There are snakes on our farm, and I worry about my dog getting bitten. What can I do to avoid it? And if a snake bites my dog, what should I do?
Most snakes aren’t poisonous, and some snakes help out your hobby farm by eating rodents in your barn and garden. We have snakes on our farm, and we like them!
However, according to “Treatment of Snakebite in Field Dogs,” by Terry Terlep, DVM, about 15,000 dogs and cats are bitten by poisonous snakes every year. In dogs, 70 to 80 percent of bites occur on the face and head and 20 to 30 percent occur on the legs. About 80 percent of snakebites are caused by rattlesnakes; water moccasins, cottonmouths and copperheads cause the rest.
The good news is that of the 36 species of snakes in Arkansas (where I live) only six are venomous. This is typical of many states. Far-north states, like Maine, Michigan, Minnesota, North Dakota and Washington, have even fewer than that. To find out which venomous snakes live where you do, check out Venombyte.com.
The best way to help your farm dog avoid snakes is to keep it away from places where snakes like to be. Expect to find snakes underneath or beside logs, rocks and debris; along fencerows; and in or under wood or brick piles. During the hot summer months, snakes are most active at night, so if you’re out and about with your dog in the evenings, carry a flashlight. In late fall and early spring, snakes bask on rocks or in patches of sunlight to warm their bodies, so they tend to be more active during the day.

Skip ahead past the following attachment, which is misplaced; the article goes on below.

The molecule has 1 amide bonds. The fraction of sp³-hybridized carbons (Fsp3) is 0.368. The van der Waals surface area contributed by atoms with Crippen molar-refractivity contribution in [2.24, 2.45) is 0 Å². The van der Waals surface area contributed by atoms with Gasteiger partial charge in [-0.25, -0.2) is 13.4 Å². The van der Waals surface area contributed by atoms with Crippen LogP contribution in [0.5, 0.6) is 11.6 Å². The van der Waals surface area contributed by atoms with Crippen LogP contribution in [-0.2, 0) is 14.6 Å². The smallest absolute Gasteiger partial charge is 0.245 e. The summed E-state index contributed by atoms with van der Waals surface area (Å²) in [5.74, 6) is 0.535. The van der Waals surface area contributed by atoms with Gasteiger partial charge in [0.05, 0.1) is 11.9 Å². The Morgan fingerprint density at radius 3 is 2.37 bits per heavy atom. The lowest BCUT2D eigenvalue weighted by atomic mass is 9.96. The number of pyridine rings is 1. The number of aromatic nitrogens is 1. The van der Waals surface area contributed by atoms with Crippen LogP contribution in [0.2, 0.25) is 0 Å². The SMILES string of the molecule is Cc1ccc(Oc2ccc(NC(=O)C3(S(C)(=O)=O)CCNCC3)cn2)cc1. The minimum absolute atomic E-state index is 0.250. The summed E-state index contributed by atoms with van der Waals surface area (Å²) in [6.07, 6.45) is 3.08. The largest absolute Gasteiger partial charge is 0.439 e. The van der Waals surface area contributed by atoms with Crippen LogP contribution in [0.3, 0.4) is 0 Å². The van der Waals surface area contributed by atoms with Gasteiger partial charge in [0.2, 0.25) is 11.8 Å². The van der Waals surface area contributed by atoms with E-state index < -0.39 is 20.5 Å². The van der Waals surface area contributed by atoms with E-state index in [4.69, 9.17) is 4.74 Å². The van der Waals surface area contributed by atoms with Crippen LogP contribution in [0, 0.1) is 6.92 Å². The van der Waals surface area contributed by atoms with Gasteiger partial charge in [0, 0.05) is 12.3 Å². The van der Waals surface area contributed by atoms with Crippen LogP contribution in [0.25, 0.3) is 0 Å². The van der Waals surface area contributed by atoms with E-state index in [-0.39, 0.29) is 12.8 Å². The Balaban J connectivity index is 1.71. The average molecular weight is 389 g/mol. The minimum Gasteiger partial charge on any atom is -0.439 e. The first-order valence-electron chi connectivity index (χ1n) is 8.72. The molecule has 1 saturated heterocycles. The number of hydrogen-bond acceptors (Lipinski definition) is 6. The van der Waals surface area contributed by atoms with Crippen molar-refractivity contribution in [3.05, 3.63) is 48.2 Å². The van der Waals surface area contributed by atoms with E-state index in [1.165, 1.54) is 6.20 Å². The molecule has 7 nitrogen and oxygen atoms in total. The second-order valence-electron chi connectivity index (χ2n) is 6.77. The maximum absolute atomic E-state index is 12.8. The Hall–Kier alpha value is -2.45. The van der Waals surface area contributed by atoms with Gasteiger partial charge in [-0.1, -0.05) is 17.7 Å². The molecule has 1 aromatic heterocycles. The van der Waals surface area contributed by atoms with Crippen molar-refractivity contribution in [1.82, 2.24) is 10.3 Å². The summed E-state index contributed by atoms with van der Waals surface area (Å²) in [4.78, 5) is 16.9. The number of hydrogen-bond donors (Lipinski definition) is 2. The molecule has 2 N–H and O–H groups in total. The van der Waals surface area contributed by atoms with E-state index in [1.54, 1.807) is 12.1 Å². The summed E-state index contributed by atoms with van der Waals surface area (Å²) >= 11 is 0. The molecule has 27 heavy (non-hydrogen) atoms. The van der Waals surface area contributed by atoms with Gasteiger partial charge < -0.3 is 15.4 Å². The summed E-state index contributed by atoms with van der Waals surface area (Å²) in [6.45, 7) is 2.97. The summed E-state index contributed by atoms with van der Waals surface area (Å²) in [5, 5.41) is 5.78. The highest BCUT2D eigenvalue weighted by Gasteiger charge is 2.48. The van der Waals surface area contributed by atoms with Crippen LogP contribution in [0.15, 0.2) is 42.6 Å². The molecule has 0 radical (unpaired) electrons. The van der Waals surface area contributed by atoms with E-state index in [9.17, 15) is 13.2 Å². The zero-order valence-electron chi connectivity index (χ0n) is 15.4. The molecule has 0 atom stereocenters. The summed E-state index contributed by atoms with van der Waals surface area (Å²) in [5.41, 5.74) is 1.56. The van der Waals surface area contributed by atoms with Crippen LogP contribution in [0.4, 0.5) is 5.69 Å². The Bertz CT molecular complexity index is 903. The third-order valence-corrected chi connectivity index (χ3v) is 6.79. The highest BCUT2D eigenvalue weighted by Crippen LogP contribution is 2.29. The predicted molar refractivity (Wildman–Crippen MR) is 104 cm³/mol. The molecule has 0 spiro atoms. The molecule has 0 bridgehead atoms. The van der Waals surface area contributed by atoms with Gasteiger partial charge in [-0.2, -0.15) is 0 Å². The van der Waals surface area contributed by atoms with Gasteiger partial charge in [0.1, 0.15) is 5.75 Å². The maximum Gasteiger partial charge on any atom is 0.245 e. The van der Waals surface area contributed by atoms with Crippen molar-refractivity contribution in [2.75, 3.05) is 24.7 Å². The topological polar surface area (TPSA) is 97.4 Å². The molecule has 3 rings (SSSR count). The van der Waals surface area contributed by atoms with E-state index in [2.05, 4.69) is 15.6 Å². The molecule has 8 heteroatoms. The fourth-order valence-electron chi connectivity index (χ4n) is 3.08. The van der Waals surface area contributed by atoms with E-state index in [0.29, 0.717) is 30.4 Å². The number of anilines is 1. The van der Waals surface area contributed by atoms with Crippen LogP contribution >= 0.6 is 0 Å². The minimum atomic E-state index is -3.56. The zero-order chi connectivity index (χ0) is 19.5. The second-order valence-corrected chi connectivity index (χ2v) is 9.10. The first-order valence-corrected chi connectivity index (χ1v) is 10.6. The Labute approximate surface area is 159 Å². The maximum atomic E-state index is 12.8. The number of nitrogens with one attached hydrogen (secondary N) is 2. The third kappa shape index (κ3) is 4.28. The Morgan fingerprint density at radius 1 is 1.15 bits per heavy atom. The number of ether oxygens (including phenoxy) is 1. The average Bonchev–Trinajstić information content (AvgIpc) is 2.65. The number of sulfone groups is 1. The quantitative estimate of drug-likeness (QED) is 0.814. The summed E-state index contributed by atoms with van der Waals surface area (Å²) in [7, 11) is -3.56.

Keep your dog on a leash when you take it where snakes are likely to be, and don’t allow it to poke its nose into holes in the ground or to dig under logs, rocks or boards.
If you’re with your dog when it’s bitten by a snake, note the snake’s color and size, but don’t try to kill it—it might bite you. If you’re familiar with snakes and you’re certain the snake isn’t poisonous, wash the wound with soap and water and watch to make certain it doesn’t become infected. If you don’t know if the snake is venomous, err on the side of caution and rush your dog to the veterinarian. Carry it to the car if you can; restricting movement helps keep the venom from spreading. Call ahead to make sure your usual veterinarian has snakebite antivenin on hand; if he doesn’t, ask him to direct you to a vet that does. Keep your dog calm and immobile. Don’t apply a tourniquet, slash the wound, or apply ice or any other type of wound dressing. And don’t give it aspirin or pain reliever; just get it to the vet.
If your dog comes home with unusual swelling anywhere on its body or if it’s unusually restless, breathing erratically, drooling, weak or disoriented, it might have been bitten by a poisonous snake. Quickly examine it for fang marks, especially on the face or legs. (Harmless snakebites are U-shaped, and there are no puncture marks from fangs.) Marks can be hard to find, especially on long-haired dogs, so if in doubt, don’t delay. Get moving. Time is of the essence, especially if your dog has been bitten on the face.